3 min read.Updated: 13 Jan 2021, 05:32 PM ISTRukmini S
New survey data from NFHS hints at a wide gap between the government claim of nearly 100% toilet coverage and the reality of rural households
In late 2019, the Narendra Modi government attempted to delay and then discredit an official survey that showed sanitation coverage was far lower than it was claimed. Another major government survey has now confirmed the trend: in five states, over one-third of the rural population still lack exclusive access to ‘improved’ sanitation for their households.
In Bihar, for instance, this figure is less than half, shows the data from the fifth round of the National Family Health Survey, held in 2019-2020. In rural Gujarat, nearly 37% residents do not have access to an improved facility. Kerala is the only state whether the situation on the ground is aligned with administrative data.
Administrative data from the Swachh Bharat Mission claims nearly 100% toilet coverage. The two sources measure different metrics, but the wide gap shows many Indians may still be using open defecation contrary to government claims.
Sanitation has been a cornerstone of the prime minister’s agenda. The Swachh Bharat Mission, which aims to eliminate open defecation, was Modi’s first major scheme in 2014. By the end of 2020, the mission’s dashboard claimed that over 99% rural households had access to an exclusive toilet, and most villages had been declared open defecation free. In urban India, over 100% of the target of building toilets had been achieved. In comparison, the 2011 Census had shown that 53% households had no toilet.
Doubts were first raised about the dashboard data when a National Sample Survey, conducted during July-December 2018, reported that nearly 30% of rural households did not have access to a toilet, much lower than what the portal claimed.
An unusual caveat preceded these findings: “It may be noted that there may be respondent bias in the reporting of access to latrine as question on benefits received by the households from government schemes was asked prior to the question on access of households to latrine."
Explaining in an op-ed later, chief statistician of India Pravin Srivastava suggested that the respondents could be lying to surveyors despite having toilets, so that they could claim benefits from the government.
The report’s delayed publication, in November 2019, did not help. The delay was "probably as the contents were not positive for the government", according to P.C. Mohanan, former acting head of the National Statistical Commission. Mohanan had resigned from the commission months before the report came, citing similar delays and political interference.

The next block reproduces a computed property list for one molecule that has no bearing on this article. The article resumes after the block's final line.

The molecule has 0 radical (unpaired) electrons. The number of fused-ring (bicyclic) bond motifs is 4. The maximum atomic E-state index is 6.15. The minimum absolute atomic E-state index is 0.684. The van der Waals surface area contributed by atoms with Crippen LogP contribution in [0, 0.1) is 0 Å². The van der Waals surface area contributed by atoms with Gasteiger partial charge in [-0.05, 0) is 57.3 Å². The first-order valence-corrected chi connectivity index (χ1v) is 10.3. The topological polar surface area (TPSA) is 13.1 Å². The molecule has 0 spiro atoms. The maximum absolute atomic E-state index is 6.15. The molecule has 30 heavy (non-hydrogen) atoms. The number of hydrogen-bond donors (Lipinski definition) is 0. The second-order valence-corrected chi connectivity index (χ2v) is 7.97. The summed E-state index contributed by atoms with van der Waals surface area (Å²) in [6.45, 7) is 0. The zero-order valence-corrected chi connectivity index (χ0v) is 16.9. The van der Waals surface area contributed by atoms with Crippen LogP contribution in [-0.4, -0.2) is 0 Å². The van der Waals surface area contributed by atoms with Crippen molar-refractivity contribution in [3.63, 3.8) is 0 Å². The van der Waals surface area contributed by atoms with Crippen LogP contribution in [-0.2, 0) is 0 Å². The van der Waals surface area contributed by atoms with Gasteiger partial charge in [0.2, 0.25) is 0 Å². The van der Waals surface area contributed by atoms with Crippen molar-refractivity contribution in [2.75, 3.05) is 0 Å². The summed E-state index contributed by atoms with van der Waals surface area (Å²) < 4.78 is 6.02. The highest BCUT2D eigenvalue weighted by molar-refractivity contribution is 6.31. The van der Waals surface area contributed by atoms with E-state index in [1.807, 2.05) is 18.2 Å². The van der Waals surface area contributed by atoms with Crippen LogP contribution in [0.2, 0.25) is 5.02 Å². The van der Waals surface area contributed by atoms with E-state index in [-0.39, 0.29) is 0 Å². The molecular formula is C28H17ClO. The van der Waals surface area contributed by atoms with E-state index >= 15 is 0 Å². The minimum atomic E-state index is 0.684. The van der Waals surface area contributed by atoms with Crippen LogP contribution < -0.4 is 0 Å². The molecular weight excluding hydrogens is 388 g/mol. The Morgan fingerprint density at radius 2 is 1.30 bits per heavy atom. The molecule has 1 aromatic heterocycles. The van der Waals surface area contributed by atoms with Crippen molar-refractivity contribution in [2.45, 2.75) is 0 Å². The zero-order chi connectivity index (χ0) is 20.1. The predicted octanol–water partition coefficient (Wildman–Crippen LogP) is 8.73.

But findings of the new official dataset from NFHS are similar to the NSS report, once again indicating that the Swachh Bharat Mission data may not be reliable. The NFHS covered over five lakh households, five times as many as surveyed in the NSS, and conducted over a year later.
Part of the discrepancy is because of what these different sources record. The Swachh Bharat Mission dashboard only records households that have constructed individual toilets. The NSS asked whether members of the household had access to a toilet, who else used it, what type of toilet it was, and whether the respondents were using that toilet. The NFHS, released last month, reported whether members of the household had exclusive access to “improved sanitation", which includes a range of types of toilets.
Several states other than Bihar where the NSS had found poor use of toilets—such as Madhya Pradesh, Odisha, and Uttar Pradesh—were not covered in the NFHS.
Researchers who study sanitation and have conducted surveys to measure access on the ground against administrative data say the early NFHS numbers echo their findings.
“We think the NFHS is the best nationally-representative data there is on sanitation in rural India, so we would be inclined to take it seriously," economist Dean Spears said in an email. Spears has been studying sanitation data along with other researchers at the Research Institute for Compassionate Economics. The team’s research focuses on northern India, and Bihar was the only state common to their study as well as the NFHS.
“It looks like most rural Biharis still don't use improved sanitation in the NFHS-5, and...that means that probably about half of rural Biharis defecate in the open," Spears said. Further, household-level questionnaires such as the NFHS and NSS likely underestimate open defecation, Spears and his colleagues have found, meaning that the situation at the individual level could be even worse on the ground than the new numbers indicate.
P.C. Mohanan’s exit from the NSC in January 2019 was followed by establishment figures attempting to discredit India’s household survey architecture. With new survey data yet again proving inconvenient for the government, a new front in the war against data could open up.
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